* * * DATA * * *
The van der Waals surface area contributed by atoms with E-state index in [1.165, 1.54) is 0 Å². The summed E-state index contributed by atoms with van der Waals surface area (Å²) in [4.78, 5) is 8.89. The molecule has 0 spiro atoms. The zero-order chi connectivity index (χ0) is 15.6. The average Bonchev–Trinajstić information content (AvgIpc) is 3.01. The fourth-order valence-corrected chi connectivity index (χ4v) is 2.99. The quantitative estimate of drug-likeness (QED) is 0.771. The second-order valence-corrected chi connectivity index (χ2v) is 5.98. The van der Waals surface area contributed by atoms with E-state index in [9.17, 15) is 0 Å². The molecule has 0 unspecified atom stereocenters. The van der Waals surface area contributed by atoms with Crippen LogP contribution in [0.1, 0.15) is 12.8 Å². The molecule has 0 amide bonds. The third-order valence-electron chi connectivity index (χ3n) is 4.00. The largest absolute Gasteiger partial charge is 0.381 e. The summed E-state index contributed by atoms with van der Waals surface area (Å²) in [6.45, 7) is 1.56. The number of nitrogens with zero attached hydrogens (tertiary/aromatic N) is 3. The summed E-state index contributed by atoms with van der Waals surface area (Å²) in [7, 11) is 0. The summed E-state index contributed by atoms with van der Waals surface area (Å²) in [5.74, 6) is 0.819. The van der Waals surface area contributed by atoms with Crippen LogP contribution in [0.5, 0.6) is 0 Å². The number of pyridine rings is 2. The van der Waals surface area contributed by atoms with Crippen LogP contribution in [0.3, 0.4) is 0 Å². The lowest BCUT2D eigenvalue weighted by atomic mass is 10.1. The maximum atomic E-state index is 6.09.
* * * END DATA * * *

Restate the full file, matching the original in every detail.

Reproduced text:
The van der Waals surface area contributed by atoms with E-state index in [1.165, 1.54) is 0 Å². The summed E-state index contributed by atoms with van der Waals surface area (Å²) in [4.78, 5) is 8.89. The molecule has 0 spiro atoms. The zero-order chi connectivity index (χ0) is 15.6. The average Bonchev–Trinajstić information content (AvgIpc) is 3.01. The fourth-order valence-corrected chi connectivity index (χ4v) is 2.99. The quantitative estimate of drug-likeness (QED) is 0.771. The second-order valence-corrected chi connectivity index (χ2v) is 5.98. The van der Waals surface area contributed by atoms with E-state index in [9.17, 15) is 0 Å². The molecule has 0 unspecified atom stereocenters. The van der Waals surface area contributed by atoms with Crippen LogP contribution in [0.1, 0.15) is 12.8 Å². The molecule has 0 amide bonds. The third-order valence-electron chi connectivity index (χ3n) is 4.00. The largest absolute Gasteiger partial charge is 0.381 e. The summed E-state index contributed by atoms with van der Waals surface area (Å²) in [6.45, 7) is 1.56. The number of nitrogens with zero attached hydrogens (tertiary/aromatic N) is 3. The summed E-state index contributed by atoms with van der Waals surface area (Å²) in [7, 11) is 0. The summed E-state index contributed by atoms with van der Waals surface area (Å²) in [5.74, 6) is 0.819. The van der Waals surface area contributed by atoms with Crippen LogP contribution in [0.5, 0.6) is 0 Å². The number of pyridine rings is 2. The van der Waals surface area contributed by atoms with Crippen LogP contribution in [0.3, 0.4) is 0 Å². The lowest BCUT2D eigenvalue weighted by atomic mass is 10.1. The maximum atomic E-state index is 6.09.